Cactus Leaves

Other names: Cactus Leaves (Cactus Pads, Nopales)

Availability: All year.

Source: Mexico and the U.S.

Handling Tips: 34-36°F. Keep dry.

General Information: An interesting edible to say the least, the cactus leaf combines the flavors of green beans, bell pepper and asparagus with a unique "bite" of its own. After de-thoming, the cactus may be boiled, steamed or sauteed. Very versatile, cactus diced or sliced work well in omelettes, salsas, deep- fried or combined with tomatoes, garlic and cilantro as a vegetable dish. High in vitamins A and C.

Applications: The fresh cactus leaf should be rid of any spines before attempting to eat it. The leaves should be scrubbed with a scrubbing pad. Th base is sliced to make a clean cut, and a thin strip trimmed along the outside edge of the leaf. After washing thoroughly, the leaf may be sliced french-fry style or diced. They can be eaten raw or added to cooked ingredients.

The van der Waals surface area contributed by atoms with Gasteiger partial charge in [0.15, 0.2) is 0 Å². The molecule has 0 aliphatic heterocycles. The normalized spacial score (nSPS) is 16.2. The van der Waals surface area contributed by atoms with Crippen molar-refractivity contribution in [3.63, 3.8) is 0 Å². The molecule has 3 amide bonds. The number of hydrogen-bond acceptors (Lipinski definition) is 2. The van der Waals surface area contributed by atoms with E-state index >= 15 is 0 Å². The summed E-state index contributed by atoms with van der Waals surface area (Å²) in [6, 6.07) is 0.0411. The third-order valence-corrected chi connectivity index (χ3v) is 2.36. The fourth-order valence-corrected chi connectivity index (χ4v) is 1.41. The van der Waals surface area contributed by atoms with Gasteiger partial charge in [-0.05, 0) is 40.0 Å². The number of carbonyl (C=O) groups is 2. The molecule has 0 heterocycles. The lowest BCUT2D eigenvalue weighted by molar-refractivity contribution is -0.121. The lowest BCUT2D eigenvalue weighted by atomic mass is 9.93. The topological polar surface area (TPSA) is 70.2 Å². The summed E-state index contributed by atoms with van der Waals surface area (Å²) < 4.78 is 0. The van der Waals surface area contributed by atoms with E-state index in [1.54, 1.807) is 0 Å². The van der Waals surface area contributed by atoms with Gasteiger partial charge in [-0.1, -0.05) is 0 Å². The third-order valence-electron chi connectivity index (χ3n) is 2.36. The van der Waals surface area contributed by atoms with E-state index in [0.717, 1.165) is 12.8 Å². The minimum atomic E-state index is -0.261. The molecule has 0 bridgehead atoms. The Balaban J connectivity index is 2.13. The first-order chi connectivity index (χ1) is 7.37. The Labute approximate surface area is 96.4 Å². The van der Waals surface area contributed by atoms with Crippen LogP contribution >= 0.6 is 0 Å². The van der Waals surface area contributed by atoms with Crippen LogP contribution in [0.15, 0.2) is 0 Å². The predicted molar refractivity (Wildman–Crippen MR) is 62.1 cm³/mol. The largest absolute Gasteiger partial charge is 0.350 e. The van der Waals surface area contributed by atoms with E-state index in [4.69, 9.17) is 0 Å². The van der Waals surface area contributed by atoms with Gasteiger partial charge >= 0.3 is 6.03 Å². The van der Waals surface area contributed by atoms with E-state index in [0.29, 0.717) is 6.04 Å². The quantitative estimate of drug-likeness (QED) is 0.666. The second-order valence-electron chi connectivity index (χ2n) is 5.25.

History: Cactus is a plant native to the Americas. While there are many types of cactus grown for food, fodder, building material, dyes and medicines, there is only one genus that combines all of these attributes into one balanced whole. This amazing plant is the Opuntia, also called the Nopalea.

The tribes of Mexico and the desert Southwest used Nopalea extensively in everyday cooking.

Nopalea has a healing reputation and is an environmentally sound and sociologically friendly plant to grow, it requires far less water and fertilizers than most other crops.

Recipes: 1

Cactus Salsa